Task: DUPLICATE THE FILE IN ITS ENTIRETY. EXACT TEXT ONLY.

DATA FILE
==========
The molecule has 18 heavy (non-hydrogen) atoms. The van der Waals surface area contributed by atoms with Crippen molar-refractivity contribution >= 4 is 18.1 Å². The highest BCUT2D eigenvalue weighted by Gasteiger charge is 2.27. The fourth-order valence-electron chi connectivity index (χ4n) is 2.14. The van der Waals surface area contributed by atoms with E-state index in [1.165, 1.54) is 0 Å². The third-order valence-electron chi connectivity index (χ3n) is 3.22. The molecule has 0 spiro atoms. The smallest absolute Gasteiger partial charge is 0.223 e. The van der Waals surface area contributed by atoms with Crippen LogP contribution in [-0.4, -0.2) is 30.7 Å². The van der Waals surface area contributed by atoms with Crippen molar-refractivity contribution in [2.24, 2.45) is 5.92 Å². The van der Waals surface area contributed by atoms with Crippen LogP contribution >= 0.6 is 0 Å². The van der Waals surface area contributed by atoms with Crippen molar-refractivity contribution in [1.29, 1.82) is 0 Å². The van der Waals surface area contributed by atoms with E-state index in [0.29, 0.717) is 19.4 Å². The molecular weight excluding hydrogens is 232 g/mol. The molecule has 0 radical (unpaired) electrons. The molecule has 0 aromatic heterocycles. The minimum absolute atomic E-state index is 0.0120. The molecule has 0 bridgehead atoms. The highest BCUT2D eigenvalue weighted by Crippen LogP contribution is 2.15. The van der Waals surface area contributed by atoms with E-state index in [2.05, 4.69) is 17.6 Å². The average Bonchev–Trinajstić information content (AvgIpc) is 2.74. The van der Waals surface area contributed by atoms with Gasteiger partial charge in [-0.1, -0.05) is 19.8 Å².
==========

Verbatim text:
The molecule has 18 heavy (non-hydrogen) atoms. The van der Waals surface area contributed by atoms with Crippen molar-refractivity contribution >= 4 is 18.1 Å². The highest BCUT2D eigenvalue weighted by Gasteiger charge is 2.27. The fourth-order valence-electron chi connectivity index (χ4n) is 2.14. The van der Waals surface area contributed by atoms with E-state index in [1.165, 1.54) is 0 Å². The third-order valence-electron chi connectivity index (χ3n) is 3.22. The molecule has 0 spiro atoms. The smallest absolute Gasteiger partial charge is 0.223 e. The van der Waals surface area contributed by atoms with Crippen LogP contribution in [-0.4, -0.2) is 30.7 Å². The van der Waals surface area contributed by atoms with Crippen molar-refractivity contribution in [2.24, 2.45) is 5.92 Å². The van der Waals surface area contributed by atoms with Crippen LogP contribution >= 0.6 is 0 Å². The van der Waals surface area contributed by atoms with Crippen molar-refractivity contribution in [1.29, 1.82) is 0 Å². The van der Waals surface area contributed by atoms with E-state index in [0.29, 0.717) is 19.4 Å². The molecular weight excluding hydrogens is 232 g/mol. The molecule has 0 radical (unpaired) electrons. The molecule has 0 aromatic heterocycles. The minimum absolute atomic E-state index is 0.0120. The molecule has 0 bridgehead atoms. The highest BCUT2D eigenvalue weighted by Crippen LogP contribution is 2.15. The van der Waals surface area contributed by atoms with E-state index in [2.05, 4.69) is 17.6 Å². The average Bonchev–Trinajstić information content (AvgIpc) is 2.74. The van der Waals surface area contributed by atoms with Gasteiger partial charge in [-0.1, -0.05) is 19.8 Å².